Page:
Friday, December 11, 2009

Review – The Good, The Bad, The Weird

December 11, 2009

The Good, The Bad, The Weird – South Korea, 2008

Westerns tend to fall into two categories. Early westerns were decidedly pro-settlers. The West – or at least the land that lay west of the original thirteen colonies - was an undiscovered treasure trove just waiting for people from the eastern part of the United States to arrive and cultivate it. It offered hope to families yearning for a home, land to live on, and a better future. Early westerns reflect these sentiments. In this kind of western, cattle rustlers, gangs of thieves, and most Native Americans are impediments to these lofty dreams. Men are often their family’s defense against evil, and women are regularly held up as model citizens, traditional yet courageous. More recent westerns have tended to be darker. The settlers are not always so honest, and the heroes do not always have the noblest of intentions. In these westerns, heroes can be killers, and killers can be heroes; in addition, poor vulnerable settlers may just turn out to be hiding a horrendous truth, and Native Americans are often sympathetic characters wronged by cruel-hearted settlers. Moreover, the women in these films are not as innocent as they once were. Some have affairs; some seek revenge for perceived slights; others look for opportunity and are not shy about how they get it. For evidence of these differences, just compare John Ford’s The Man Who Shot Liberty Valance to Clint Eastwood’s Unforgiven, two exceptional films with very divergent views of the West and its folklore.

Ji-Woon Kim’s 2008 film The Good, The Bad, The Weird, inspired by Sergio Leone’s 1966 masterpiece The Good, The Bad, and The Ugly, more closely resembles later westerns than early ones. The hero does what he does out of necessity, not because it’s the moral thing to do; the villain, while being a truly despicable person, has a legitimate grievance for some of his actions; and the humorous fool may not be so innocent after all. And yet nothing in American westerns completely prepares you for the chaos, double-crossings, and sheer oddity of Kim’s Wild West - Manchuria in the 1940’s, a land under loose Japanese control and completely overrun by gangs and clans.

In the film, Byung-hun Lee plays Park Chang-yu, said to be the most feared outlaw in Manchuria, a comment he resents for its implication that his deviousness does not outmatch tyrants in the rest of the world. Towards the beginning of the film, he is given a simple task – steal back a highly significant map that has just been shipped off to someone named Kanemaru. In an surprising twist, the person who sent it is also the person hiring Park to retrieve it. As he explains it, he can profit twice by doing so. The map is being sent by train, yet when offered a train ticket, Park declines it by slowly slicing the ticket in half with his trusty knife. He prefers another approach – stopping the train personally. On the train is Park Do-Won (Woo-sung Jung), a bounty hunter grieving the loss of his country to the Japanese army and making a living by hunting down individuals whose faces adorn “wanted dead or alive” posters. He seems to have predicted the “bad” Park’s actions, yet has no idea of the events that have preceded them. Also on the train, yet for far less noble reasons, is Yoon Tae-goo ( Kang-he Song), a man who knows exactly where the richest passengers sit and how to get to them. His act of armed theft puts him in possession of the very map that Park has been sent to retrieve.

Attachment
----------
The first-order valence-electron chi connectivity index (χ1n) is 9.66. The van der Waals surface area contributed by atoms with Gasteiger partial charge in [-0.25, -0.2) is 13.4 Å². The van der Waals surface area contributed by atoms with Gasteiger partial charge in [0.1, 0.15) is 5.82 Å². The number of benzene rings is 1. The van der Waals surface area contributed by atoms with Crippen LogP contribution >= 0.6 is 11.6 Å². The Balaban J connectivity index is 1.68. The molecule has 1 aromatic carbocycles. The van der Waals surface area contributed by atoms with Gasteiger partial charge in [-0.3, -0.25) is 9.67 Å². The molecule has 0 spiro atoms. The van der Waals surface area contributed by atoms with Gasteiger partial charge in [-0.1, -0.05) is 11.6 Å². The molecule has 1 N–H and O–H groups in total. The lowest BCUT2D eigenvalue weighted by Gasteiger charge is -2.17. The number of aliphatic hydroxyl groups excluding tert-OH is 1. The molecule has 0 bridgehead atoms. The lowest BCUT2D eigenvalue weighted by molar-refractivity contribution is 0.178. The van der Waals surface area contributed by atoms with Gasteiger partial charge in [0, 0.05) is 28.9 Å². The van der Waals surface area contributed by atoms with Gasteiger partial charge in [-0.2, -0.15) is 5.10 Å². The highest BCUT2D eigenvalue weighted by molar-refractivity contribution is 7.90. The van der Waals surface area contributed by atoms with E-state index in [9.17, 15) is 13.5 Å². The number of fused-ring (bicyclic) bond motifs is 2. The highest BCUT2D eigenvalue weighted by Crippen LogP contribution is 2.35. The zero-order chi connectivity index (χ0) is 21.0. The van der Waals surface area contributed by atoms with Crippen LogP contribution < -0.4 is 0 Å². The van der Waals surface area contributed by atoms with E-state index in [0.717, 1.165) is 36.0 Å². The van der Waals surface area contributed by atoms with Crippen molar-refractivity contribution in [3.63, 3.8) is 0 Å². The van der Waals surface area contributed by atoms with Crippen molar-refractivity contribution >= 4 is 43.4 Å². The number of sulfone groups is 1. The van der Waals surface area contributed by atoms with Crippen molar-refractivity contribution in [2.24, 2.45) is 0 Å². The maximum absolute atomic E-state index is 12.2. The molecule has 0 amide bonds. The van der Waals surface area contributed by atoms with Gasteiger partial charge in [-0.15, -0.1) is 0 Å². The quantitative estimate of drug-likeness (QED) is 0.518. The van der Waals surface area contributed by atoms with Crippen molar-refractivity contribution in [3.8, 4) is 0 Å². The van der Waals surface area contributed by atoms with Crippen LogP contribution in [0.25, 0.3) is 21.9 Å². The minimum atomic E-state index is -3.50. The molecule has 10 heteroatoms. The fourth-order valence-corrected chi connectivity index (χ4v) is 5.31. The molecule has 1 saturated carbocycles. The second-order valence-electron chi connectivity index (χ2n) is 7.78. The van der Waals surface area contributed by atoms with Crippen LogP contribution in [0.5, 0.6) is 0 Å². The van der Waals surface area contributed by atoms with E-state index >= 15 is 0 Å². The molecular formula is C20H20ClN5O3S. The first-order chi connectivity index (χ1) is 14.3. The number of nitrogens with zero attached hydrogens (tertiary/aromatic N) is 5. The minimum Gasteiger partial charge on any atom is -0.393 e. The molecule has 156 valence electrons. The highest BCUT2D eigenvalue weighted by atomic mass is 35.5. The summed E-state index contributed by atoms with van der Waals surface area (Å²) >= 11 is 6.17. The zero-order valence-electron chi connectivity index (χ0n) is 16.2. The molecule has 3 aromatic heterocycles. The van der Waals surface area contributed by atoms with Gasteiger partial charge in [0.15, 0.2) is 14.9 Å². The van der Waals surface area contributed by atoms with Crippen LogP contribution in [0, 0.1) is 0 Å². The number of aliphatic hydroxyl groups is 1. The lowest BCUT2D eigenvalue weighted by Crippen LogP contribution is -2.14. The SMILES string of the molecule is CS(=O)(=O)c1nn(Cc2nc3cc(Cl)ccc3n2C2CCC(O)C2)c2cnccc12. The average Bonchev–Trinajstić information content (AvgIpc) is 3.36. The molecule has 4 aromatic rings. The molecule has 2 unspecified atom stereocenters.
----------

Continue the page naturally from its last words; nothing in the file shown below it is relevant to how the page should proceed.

From there, The Good, The Bad, The Weird is a wild ride filled with such action staples as gunfights, double dealings, rescues, and escapes. In typical action film fashion, the hero spends only one shell casing to rid the world of one of his enemies, while his enemies shoot round after round and never even come close to hitting their target. However, when the villain is in plain sight, his aim is suddenly off. The film also continues the tradition of pairing a fairly calm heroic character with a rather eccentric one who walks and talks in a way that continuously evokes laughter from the audience. Moreover, in an interesting twist, the villain’s motives become less clear as the film progresses. What starts out as a quest for riches ends with a rather startling revelation that at first is a bit surprising and then suddenly makes complete sense. There’s also a hilarious scene at an opium den that contains the kind of humor that would never have appeared in a Western starring either John Wayne or Henry Fonda. In fact, I’m not even sure Eastwood would have deemed it appropriate. Yet, here it is.

Not everything in the film works. Some of the action scenes go on too long, and there are several moments when viewers’ eyes will roll with incredulity at the sheer impossibility of what has just occurred. However, this is one time when this is acceptable, when spectacle outweighs plausibility. After all, in what other movie do three armies converge on a small town simultaneously and then chase a single character through the desert? I can’t think of one. In the end, The Good, The Bad, The Weird is simply a lot of fun to watch, and sometimes that’s all that’s important. (on DVD)

3 and a half stars

*The Good, The Bad, The Weird is in Korean, Japanese, and Mandarin Chinese with English subtitles.

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